To be clear, storage devices come in many forms: The most prevalent ones today are batteries that link to the transmission grid where they siphon off power at night, and store it. It is then dispatched during the day when prices rise. Then there’s the fast-response flywheels, and a deviation of that called kinetic energy storage that is practical for short-term needs.

Beyond those tools, there's also compressed air energy storage that holds air underground and releases it in heated form to create electricity. And there’s the mature pumped hydro storage, whereby turbines push water into reservoirs at night and then let it go during the day when demand is highest.

The younger products are now relatively expensive and it is still unknown how they would operate in a commercial setting. If they are to be cost effective, they must be able to offer other services, say experts. Until then, the federal government will partner with private industry to help foster this sector.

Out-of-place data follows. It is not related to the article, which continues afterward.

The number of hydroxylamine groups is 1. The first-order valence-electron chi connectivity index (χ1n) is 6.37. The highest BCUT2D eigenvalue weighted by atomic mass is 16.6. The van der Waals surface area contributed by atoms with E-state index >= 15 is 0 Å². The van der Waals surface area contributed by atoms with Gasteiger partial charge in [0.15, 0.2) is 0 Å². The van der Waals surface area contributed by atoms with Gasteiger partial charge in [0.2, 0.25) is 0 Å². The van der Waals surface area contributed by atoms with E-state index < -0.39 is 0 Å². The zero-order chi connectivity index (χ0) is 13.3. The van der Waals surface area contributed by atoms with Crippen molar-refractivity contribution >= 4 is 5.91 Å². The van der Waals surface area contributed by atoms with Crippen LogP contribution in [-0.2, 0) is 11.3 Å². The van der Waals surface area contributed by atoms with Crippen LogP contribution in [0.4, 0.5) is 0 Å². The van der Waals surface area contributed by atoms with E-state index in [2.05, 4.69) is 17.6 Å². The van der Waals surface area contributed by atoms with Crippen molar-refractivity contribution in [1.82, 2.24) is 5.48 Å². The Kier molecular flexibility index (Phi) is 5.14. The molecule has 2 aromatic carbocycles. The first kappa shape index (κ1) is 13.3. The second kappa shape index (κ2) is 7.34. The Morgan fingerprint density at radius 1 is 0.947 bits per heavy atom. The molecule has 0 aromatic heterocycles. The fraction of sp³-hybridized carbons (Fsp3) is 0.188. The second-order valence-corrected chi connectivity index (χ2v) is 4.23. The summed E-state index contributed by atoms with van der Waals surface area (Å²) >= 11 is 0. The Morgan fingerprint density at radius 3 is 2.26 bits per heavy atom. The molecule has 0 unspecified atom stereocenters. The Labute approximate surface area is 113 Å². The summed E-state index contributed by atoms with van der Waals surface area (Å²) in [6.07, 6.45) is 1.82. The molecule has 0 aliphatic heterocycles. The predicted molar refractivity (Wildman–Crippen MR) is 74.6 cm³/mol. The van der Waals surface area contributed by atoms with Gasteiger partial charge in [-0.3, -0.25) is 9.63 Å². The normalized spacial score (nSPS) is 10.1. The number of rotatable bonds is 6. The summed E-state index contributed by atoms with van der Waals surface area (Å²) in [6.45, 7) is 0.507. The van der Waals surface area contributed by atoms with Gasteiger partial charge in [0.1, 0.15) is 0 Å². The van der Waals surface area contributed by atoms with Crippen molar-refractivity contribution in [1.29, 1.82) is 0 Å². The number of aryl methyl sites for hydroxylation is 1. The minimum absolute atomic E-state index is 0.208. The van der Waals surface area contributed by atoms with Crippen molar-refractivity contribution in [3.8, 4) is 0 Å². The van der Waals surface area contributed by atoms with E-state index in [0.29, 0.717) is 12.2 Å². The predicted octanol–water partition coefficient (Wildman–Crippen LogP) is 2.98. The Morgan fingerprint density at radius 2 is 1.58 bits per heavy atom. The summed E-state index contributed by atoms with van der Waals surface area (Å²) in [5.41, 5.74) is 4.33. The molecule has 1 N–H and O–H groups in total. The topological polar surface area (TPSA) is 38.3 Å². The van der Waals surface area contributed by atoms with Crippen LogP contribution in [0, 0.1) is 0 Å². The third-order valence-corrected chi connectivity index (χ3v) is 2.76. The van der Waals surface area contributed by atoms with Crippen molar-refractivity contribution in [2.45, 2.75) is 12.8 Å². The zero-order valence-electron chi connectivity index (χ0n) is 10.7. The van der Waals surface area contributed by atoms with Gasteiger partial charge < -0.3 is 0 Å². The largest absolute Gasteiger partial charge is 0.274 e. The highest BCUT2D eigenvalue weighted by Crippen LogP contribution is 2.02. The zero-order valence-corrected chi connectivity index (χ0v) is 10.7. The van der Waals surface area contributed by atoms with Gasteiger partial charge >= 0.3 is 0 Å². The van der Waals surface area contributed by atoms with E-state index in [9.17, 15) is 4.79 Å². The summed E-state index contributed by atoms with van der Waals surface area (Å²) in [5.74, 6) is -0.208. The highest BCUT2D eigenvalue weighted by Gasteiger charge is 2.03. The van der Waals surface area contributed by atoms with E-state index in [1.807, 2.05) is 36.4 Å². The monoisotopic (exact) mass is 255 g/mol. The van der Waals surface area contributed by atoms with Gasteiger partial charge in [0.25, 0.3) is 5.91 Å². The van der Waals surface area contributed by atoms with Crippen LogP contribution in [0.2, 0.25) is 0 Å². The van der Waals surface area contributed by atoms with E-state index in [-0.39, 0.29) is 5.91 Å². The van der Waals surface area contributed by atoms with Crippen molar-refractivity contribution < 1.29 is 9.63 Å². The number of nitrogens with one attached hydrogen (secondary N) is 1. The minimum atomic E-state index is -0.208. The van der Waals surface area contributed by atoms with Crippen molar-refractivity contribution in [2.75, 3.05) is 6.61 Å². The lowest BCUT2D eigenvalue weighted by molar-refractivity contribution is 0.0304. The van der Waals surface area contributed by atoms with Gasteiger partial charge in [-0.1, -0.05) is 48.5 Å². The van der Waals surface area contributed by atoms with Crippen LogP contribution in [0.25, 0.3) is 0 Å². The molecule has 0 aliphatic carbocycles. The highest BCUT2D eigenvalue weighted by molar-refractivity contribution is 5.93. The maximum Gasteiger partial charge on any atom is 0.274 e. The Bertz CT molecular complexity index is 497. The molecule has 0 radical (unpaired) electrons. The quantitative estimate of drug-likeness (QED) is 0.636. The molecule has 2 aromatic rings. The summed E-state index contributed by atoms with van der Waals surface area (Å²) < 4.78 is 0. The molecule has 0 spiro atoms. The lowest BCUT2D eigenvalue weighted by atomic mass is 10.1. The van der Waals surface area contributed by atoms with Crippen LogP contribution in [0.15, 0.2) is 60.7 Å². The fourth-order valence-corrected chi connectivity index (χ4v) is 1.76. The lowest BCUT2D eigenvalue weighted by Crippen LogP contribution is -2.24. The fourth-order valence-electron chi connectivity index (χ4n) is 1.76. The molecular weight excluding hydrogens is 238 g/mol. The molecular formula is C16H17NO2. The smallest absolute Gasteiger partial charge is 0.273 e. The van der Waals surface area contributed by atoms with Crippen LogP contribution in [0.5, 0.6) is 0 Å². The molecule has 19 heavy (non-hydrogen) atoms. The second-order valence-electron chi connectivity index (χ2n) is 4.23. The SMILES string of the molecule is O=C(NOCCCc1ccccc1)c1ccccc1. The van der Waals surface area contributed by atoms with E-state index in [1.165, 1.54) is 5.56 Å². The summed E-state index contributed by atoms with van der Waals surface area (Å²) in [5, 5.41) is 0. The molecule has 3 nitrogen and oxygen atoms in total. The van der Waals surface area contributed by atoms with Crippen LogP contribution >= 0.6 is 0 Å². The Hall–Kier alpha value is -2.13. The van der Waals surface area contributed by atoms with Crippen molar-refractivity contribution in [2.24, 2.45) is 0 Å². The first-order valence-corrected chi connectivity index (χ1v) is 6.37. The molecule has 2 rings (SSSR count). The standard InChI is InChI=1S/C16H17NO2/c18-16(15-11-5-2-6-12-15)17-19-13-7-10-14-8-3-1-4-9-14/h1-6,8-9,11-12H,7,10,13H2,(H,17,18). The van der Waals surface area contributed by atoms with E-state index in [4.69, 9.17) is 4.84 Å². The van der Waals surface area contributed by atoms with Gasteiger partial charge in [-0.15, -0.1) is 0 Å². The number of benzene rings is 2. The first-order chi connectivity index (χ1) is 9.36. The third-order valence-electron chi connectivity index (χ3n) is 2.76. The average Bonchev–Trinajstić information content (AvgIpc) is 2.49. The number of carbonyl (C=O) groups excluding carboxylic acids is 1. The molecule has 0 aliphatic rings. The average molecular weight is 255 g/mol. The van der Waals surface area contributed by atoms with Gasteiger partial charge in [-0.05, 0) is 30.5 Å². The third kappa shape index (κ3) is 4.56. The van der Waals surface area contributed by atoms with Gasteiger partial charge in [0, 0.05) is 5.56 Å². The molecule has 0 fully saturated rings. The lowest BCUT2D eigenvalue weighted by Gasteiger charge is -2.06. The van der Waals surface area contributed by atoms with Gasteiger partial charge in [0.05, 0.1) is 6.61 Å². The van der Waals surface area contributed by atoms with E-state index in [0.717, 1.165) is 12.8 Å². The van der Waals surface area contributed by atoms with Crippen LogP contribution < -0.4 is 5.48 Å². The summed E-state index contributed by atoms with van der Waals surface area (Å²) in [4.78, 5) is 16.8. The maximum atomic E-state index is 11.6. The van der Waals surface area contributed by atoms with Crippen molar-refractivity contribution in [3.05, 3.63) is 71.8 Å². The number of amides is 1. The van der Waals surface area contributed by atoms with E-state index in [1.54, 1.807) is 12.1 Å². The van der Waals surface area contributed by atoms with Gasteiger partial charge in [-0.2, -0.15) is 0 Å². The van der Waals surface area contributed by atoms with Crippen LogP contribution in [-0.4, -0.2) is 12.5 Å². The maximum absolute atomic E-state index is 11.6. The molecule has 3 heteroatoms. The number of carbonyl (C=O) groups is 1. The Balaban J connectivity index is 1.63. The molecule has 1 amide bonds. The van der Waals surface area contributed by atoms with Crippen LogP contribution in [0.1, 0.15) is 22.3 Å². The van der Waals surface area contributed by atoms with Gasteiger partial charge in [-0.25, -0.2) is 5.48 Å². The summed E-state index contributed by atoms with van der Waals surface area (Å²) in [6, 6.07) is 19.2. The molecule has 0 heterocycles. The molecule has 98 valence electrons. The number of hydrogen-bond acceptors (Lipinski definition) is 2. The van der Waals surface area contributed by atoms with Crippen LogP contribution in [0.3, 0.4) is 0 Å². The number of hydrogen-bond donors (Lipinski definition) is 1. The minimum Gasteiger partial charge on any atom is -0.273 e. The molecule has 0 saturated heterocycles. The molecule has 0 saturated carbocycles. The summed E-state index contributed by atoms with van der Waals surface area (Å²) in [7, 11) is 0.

The Oak Ridge National Laboratory has applied for a grant from the Energy Department to, among other things, help get lithium ion batteries into hybrids and all-electric vehicles, as well as get them connected to solar cells and windmills.

“However, safety of the technology is still a concern, service life is not yet sufficient, and costs are too high,” the lab says, noting that its efforts would serve to break down those barriers.

In a talk with this reporter, Celgard President Mitch Pulwer said that the lithium ion technology is effective now. But he adds that governmental assistance is needed for the advanced battery industry to ratchet up production and enable a supply chain, all of which will help reduce prices for batteries -- a tool that also has powerful applications for the utility industry.

“The challenge with the grid is that the load is not uniform,” adds Gary Rackliffe, with ABB Inc., in an interview. “Energy storage balances those demands and addresses the issue of variability.”

Energy storage’s potential could be short-circuited unless the price of the technology starts to fall. The White House sees the possibilities, garnering the thanks of an industry that also wants parity with other clean tech investments. 

EnergyBiz Insider is the Winner of the 2011 Online Column category awarded by Media Industry News, MIN. Ken Silverstein has also been named one of the Top Economics Journalists by Wall Street Economists.

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Storage crucial next five years